The progression of technology is like the oscillation of a pendulum. We see the trends swaying towards the faster, better, newer aspects of technology. Earlier we had data processing systems in every offices. One of the earlier use cases was to automate spreadsheets. Then the central offices wanted a copy of data from every branches. PCs were and common client-server computing was in vogue. When Internet took over we were back to browser-based thin clients. The branch office servers were eliminated and we have central ERPs now.

Data storage and processing are getting ever cheaper. There was a time, when the centralized data stores were in vogue. It was also due to practical reasons. Optimizing cost of storage, cost of data movement, cost of compute required centralization. And, of course, the idealistic vision of single source of truth.

Technology has moved on. Today we break up the monoliths into discrete microservices, and serve business APIs via edge servers, which is then stitched into shape by mobile apps. It reminds me of a better version of 80s computing. One of the major breakthroughs of this era is that networked computers are becoming cost effective. Years ago, physical transfer of media has given way to streaming media. We will scale up the resources until the laws of physics stop us doing so, and then we will find another way around.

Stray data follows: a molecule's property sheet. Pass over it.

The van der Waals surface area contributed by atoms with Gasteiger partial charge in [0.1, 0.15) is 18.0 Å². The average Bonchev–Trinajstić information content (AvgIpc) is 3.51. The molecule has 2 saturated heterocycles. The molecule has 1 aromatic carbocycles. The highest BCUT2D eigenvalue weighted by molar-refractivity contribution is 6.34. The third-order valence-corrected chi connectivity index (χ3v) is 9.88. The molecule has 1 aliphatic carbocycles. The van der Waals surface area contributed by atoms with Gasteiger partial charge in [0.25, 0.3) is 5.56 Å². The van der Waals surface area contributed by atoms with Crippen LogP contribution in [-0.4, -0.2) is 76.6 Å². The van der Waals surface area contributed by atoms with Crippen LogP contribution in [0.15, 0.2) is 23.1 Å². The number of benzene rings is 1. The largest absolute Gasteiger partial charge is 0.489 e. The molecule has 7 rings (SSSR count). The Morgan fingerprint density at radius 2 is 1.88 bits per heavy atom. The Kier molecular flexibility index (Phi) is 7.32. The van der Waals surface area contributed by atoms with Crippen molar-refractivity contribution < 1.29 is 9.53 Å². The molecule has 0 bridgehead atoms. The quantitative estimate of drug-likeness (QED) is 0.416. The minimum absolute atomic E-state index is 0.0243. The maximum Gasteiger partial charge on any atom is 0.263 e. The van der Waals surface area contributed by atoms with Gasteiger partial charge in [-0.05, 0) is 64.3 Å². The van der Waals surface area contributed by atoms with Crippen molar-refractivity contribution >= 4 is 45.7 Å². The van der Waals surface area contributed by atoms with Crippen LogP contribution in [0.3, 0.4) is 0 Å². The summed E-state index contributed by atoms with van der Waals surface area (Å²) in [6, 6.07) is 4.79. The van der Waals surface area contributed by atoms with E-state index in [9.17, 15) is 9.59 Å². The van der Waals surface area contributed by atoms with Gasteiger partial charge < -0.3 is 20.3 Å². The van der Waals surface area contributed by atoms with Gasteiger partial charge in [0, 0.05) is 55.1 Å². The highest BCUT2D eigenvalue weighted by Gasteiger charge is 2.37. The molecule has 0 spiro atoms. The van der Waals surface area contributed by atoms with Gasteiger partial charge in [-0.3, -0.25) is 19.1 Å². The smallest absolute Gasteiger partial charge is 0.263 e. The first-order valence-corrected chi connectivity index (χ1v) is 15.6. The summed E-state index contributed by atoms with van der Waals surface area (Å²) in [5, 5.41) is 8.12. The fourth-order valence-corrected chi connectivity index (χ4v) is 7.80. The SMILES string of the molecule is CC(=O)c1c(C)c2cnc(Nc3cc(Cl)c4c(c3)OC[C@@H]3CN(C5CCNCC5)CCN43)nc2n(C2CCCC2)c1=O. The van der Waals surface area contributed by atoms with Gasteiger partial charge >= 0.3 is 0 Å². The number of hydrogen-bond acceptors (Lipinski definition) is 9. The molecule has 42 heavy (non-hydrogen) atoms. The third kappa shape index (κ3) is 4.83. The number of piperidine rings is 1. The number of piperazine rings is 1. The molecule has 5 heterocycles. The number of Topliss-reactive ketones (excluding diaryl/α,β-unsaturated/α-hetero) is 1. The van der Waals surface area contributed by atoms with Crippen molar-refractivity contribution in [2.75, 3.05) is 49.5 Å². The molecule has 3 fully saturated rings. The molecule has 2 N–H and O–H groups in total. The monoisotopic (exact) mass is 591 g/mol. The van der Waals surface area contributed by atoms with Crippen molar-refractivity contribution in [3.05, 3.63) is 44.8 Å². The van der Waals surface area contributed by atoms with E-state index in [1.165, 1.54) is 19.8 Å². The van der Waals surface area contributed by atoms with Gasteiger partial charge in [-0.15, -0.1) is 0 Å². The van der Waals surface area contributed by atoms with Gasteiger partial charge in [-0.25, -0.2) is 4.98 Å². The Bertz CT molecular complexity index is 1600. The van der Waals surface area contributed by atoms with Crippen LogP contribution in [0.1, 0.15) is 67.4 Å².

I used to explain how compute and data are inter-changeable in data warehousing. Leave the data normalized and granular, and compute during ad-hoc analysis. Denormalize, pre-compute and store aggregates, and avoid computations during reporting. It is time to bring network into the picture.

Microservices architecture are breaking up monoliths to build granular, composable and domain-specific services. In the same way, the newer data architectures are breaking up centralized data stores. The goal is to build domain-driven data stores, readily useful for the consumers. These data stores may be linked together for enterprise-level use cases. Or, corporate or enterprise users may be considered as another set of consumers.

The pattern is known as data mesh or data fabric. There are many other good reasons to architect a data mesh today. With data mesh architecture, there is a shift in thinking on data governance. Data and the data platform could be considered as a product, and continuous and agile delivery practices can be applied. Streaming data and analytics are also a natural fit in data mesh architecture.

Distributed architectures powered by the efficiencies in local and wide area networks is the way forward in today’s world. Computing has already adopted it. It’s time for storage and data to be built in a distributed fashion.

Also read: How to Move Beyond a Monolithic Data Lake to a Distributed Data Mesh